• Argument 3: "the Colts defense still stunk even with Vontae Davis" - While I do acknowledge that the Colts defense made improvements in 2013, there still isn't much denying that they weren't good as a unit.  But using that to justify how Vontae Davis isn't worth re-signing is just plain ignorant.  I get the intent of the statement, which is to say that Davis wasn't a big difference maker, but a unit doesn't determine how good a player is, or vice versa.  Are you going to say that Jerrell Freeman isn't that good because the defense wasn't? Or what about Robert Mathis?  If you don't make the argument for every player, why make it for Davis - especially a cornerback?  One of the best examples I can make of this is from last season, when the Colts offensive line unit stunk.  Even then, Anthony Castonzo had a great year but was lumped into the unit, which was bad.  That doesn't mean Castonzo was bad, just that he was on a bad unit.  The same goes for the defense and the secondary - you can't judge a player based on the unit.  You just can't.  End of discussion.
One of the biggest reasons why I think that Vontae Davis was a player the Colts had to re-sign was because he is a great fit in the system.  His strength is in man coverage, and finding a young corner who plays well in man coverage is something that isn't easy to do.  Davis is a good man coverage player and he fits what the Colts are trying to do on defense.

What Exactly was the Replacement Plan?

Another major reason why the Colts needed to re-sign Vontae Davis was because, well, they didn't have a great replacement plan in place.  Davis was their first priority, and if they didn't get him, then what exactly were they going to do?  It's not like there weren't a lot of good cornerbacks available.  Alterraun Verner, Aqib Talib, and maybe even Darrelle Revis highlight just a few names of a group of free agents that have a lot of talent.  The thing is, though, that many of those players would have drawn similar deals to Davis, or slightly less.  But for the Colts, if you have a guy who has been with you for two years, is a good fit for your system, is only 25 years old, and can be had for less than $10 million a year, I think you have to take it.  Otherwise, you're paying for a corner who you're not as familiar with and who quite possibly isn't as good of a fit for your system.  Or, if you don't spend money for a player, then you leave a big hole at the cornerback position, and that would be much worse than overpaying for Davis.  If they drafted a cornerback to start, either that means that Greg Toler would be their number one corner (how about that, Colts fans?) and a rookie at the other spot, or vice versa, and I don't feel confident in either of those situations.  Especially with the Colts lacking a first round pick and with the league being a passing game today, having a number one cornerback is big in today's league, and to get one you need to pay.  I'd much rather pay for Davis than leave a hole in the secondary.  The last thing the Colts need to do right now is create more holes for their team.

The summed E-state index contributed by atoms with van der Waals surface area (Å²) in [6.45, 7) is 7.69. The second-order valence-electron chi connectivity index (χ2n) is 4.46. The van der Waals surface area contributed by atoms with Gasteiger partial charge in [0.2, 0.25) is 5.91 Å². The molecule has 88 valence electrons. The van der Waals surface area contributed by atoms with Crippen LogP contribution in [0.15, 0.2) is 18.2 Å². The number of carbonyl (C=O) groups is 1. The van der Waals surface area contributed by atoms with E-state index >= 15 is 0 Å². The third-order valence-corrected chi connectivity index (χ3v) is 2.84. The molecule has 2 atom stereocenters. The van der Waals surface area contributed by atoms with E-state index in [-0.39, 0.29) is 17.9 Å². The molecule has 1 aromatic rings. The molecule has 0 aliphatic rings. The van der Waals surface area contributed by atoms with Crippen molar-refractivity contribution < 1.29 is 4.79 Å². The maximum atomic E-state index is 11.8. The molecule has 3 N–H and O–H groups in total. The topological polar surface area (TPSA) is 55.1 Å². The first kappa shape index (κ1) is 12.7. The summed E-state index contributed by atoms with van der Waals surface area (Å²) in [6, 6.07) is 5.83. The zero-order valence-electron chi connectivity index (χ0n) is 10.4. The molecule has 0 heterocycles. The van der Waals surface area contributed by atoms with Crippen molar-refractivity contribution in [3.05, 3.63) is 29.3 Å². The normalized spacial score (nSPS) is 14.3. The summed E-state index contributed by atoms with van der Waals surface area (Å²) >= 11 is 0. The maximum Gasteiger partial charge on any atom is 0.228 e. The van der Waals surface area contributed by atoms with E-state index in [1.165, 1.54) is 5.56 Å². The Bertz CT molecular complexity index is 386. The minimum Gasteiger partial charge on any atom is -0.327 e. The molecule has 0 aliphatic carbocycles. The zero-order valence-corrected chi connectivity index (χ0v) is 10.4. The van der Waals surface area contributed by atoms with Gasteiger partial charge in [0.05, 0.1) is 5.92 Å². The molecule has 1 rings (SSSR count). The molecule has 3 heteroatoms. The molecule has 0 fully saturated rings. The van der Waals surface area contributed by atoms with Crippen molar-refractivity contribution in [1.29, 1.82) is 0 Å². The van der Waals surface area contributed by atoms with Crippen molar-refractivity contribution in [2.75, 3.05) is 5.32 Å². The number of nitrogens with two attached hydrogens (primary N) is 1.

The Colts had the Cap Room to do it!

This one is simple and obvious: the Colts had the money to re-sign Vontae Davis.  They didn't have to make any moves to free up money and they didn't have to get creative with a way to re-sign Davis.  This is a luxury that they won't have for much longer, so they need to take advantage of it now.  They could afford to pay Davis $9.75 million a year - their cap room allowed them to do it while at the same time signing other players too!

Bottom Line: Is Vontae Davis worth $9.75 million per year?

What it really comes down to is this: is Vontae Davis worth the $9.75 million per year that the Colts will be paying him now?  You won't find a consensus on this, even on this site.  I think he is, but Brad Wells does not.  And that's perfectly fine, and it shows that perhaps the move was a bit of a reach on the money side.  All along I said that if it was under $10 million per year, I would be happy.  I think that Davis is a good fit for what the Colts are trying to do, I think that he is the best option they would have had moving forward, and the Colts had the cap room to do it.  I think that Vontae Davis - only 25 years old - was worth giving the contract to.  He is very talented, but he does need to work on his consistency issues and he needs to live up to his talent.  I think that Davis will prove to be worth the contract (at least to most people) but he will have to prove it on the field starting this fall.  Now, he has been paid.  The pressure is on him to live up to it.  I think he can, and either way I absolutely think the Colts had to re-sign him and I think it is a good move that they did.